Tuesday, March 28, 2023

How to Reduce Power Consumption in Battery-Powered Devices

Battery technology lags far behind the technology it powers. As a result, the sole area in which portable devices are stagnant is their battery life. It’s time designers focused on extracting more life from the same amount of charge. This article tells you how to do it -- Dilin Anand

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Over the last few years, we saw numerous new battery technologies being proposed by different research institutes. There was news of flexible Li-ion batteries and even batteries made from graphene. However, no one is really sure how long it would take to get these new technologies into commercial form and therefore there is no point in waiting for them at this point of time.

If you cannot increase the amount of charge available for your device, the next best thing is to increase the amount of work that it can do with the same amount of charge. That is why we decided to check with the top engineers in the industry how they have been enhancing battery life in their devices.

How to Save Power?

There are umpteen areas that you can focus on to save power in a system. The major ones are discussed below.

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Select the right component. While working on a project that focuses on operating with very low power consumption, it is of paramount importance to choose components that improve the power system performance within the constraints of the project’s current budget. One way to do this is to utilise power saving techniques on top of your low-power components.

Brian Chu, senior application engineer, Microchip Technology, says, “In addition to selecting low-supply-current devices, it is recommended that designers take advantage of various power-saving techniques such as load-based multi-mode power-conversion design, input-to-output bypass design, standby and the like while maintaining the performance level.”

Fortunately, all the latest components available play a part in helping engineers design more efficient circuits. The latest power switches offer very low resistance, standby and shutdown current, and also protect against current-overload and short-circuit conditions in a circuit. On the other hand, the latest low-dropout regulators (LDOs) make less noise and offer high ripple rejection and low standby current.

“Moreover, current microprocessor supervisory circuits offer voltage-monitoring, power-up reset and watchdog functions. A combination of these solutions will enable engineers to build more efficient circuits that would consume much less power. For embedded designs, engineers can utilise microprocessor supervisory circuits, power switches and LDOs,” explains Kay Annamalai, director of marketing, Pericom Semiconductor.

Another important aspect is the quiescent current of the components being used in the system. Quiescent current is the current flowing through the system or component when no load is being driven.

Abhishek Kumar, business development manager-power management, Texas Instruments (India), shares, “Quiescent current is important because battery life is determined by the total current drain composed of quiescent current (mainly in standby conditions) and load current. Quiescent current consumption should be as low as possible in order to prolong the battery’s life.”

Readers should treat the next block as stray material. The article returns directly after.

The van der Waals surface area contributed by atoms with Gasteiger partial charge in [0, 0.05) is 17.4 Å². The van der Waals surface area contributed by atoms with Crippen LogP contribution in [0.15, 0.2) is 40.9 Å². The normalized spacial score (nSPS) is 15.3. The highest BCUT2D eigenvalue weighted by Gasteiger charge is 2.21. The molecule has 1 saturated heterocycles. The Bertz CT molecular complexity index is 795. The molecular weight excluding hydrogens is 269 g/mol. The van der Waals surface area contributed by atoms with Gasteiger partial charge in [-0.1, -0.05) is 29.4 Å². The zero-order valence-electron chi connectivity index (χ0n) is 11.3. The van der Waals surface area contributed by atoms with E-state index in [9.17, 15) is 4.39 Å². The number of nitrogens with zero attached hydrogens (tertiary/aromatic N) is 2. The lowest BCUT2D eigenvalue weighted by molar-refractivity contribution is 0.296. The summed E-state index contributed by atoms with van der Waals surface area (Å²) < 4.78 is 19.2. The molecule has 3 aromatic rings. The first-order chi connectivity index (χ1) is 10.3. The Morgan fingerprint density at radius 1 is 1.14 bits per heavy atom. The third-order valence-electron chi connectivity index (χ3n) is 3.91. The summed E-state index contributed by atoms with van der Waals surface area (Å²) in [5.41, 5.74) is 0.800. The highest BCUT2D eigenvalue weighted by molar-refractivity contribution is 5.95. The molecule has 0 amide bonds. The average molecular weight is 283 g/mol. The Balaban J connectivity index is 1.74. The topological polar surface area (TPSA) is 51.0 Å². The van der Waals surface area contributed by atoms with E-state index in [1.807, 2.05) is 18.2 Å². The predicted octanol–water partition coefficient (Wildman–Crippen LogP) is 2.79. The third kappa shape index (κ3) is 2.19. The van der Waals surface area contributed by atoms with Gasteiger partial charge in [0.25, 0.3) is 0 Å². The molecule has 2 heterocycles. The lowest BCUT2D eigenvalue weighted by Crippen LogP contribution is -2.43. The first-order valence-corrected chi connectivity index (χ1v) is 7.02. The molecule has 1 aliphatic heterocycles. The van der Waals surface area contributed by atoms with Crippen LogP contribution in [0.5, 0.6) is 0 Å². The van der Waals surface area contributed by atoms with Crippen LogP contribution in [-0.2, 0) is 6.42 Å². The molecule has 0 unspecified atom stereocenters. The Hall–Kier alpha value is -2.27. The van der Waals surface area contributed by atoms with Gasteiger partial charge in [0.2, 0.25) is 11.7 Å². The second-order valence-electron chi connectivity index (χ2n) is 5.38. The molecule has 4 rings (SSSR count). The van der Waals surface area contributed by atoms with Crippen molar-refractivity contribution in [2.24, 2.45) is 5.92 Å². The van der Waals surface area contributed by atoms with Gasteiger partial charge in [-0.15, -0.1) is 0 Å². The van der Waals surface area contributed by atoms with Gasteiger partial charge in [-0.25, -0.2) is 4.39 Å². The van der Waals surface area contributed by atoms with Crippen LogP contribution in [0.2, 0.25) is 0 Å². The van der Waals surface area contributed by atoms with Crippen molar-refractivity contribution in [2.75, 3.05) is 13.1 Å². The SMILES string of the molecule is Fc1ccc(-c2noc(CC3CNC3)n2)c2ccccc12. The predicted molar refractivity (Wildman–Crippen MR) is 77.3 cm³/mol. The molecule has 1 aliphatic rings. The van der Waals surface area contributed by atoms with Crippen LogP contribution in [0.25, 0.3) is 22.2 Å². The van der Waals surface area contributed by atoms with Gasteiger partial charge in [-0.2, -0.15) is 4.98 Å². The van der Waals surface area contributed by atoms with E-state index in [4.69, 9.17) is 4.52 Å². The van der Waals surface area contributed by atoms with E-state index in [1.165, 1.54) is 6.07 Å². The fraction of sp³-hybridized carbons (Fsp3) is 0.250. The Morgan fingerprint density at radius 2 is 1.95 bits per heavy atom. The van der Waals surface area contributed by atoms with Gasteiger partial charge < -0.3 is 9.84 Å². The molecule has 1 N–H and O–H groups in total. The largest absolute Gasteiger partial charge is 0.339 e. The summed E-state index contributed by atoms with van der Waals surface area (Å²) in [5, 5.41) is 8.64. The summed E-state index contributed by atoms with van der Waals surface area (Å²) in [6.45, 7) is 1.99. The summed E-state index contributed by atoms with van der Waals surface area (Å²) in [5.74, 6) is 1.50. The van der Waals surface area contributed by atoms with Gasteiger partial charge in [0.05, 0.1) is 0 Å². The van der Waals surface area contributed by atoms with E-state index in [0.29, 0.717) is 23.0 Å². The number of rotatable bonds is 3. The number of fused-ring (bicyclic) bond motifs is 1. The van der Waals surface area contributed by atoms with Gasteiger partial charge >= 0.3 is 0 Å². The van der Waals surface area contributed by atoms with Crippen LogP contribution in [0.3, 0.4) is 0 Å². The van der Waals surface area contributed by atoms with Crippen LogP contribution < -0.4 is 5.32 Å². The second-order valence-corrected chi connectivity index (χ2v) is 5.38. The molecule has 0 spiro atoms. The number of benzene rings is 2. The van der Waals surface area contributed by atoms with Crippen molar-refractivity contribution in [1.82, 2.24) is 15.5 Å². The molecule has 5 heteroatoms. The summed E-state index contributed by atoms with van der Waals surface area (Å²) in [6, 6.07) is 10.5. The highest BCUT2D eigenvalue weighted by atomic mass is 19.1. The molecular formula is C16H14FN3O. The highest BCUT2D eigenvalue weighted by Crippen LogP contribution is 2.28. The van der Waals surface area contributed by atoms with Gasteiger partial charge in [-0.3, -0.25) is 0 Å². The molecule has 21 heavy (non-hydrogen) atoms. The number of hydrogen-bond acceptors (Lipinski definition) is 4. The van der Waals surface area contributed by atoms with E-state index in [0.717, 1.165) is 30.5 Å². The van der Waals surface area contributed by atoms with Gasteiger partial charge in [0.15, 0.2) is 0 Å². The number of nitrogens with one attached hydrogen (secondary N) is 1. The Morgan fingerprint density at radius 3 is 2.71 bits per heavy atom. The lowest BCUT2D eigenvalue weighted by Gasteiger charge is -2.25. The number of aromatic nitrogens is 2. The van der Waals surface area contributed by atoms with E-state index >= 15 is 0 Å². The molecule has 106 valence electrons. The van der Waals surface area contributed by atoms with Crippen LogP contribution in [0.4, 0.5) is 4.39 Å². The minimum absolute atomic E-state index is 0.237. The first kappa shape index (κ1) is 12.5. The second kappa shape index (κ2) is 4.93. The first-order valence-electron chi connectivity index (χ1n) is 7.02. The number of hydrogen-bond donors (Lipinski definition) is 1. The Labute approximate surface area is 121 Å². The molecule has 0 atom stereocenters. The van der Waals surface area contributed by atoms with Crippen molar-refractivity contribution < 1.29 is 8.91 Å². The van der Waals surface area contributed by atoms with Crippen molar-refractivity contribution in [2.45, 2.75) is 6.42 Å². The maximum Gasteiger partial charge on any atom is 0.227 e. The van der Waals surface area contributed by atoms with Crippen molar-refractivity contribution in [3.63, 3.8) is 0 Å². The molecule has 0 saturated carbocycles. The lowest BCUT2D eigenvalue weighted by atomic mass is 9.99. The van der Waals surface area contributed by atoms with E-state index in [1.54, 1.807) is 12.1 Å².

Improve your power system performance. Faster, lower-loss switching topologies such as zero current switching, zero voltage switching and sine-amplitude conversion are allowing significant improvements in power system performance.

“Reductions in the overall size of power components and increases in conversion efficiency are opening up opportunities for integrating power management solutions adjacent to their demanding loads, microcontrollers and FPGAs, right on the main PCB,” informs Andy Gales, vice-president, international sales, Vicor Corporation.
Tuning the code
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Mobile devices typically have their operating systems tuned for better battery life by making several special features available to designers. Android utilises a system called ‘wakelocks,’ which is a set of patches to the Linux kernel that allow a caller to prevent the system from going to low-power state.

“If a novice programmer created a buggy code where it would acquire wakelock and then get into some loop somewhere, the device would hold wakelock and never go into standby mode,” explains Darshak Vasavada, CEO, Stamp Computers.

It is a myth that only hardware dissipates power, and software does not play any role. In all the embedded systems it is the software that controls the hardware and thus plays an important part in optimising the power of the system as a whole. Nitin Gupta, lead engineer, µEnergy Applications, CSR India explains where and how to optimise. “Optimise the memory accesses in the software, as more frequent are the access, more time is used up in switching high capacity bus system and also the memory system. You can also use parallel processing of the memory system to access more data in one access. Another tip is that all the IPs should be maintained in no-clock/lower-clock, if they are not required in the application so that the power dissipation is least, but it’s a trade-off with performance.”




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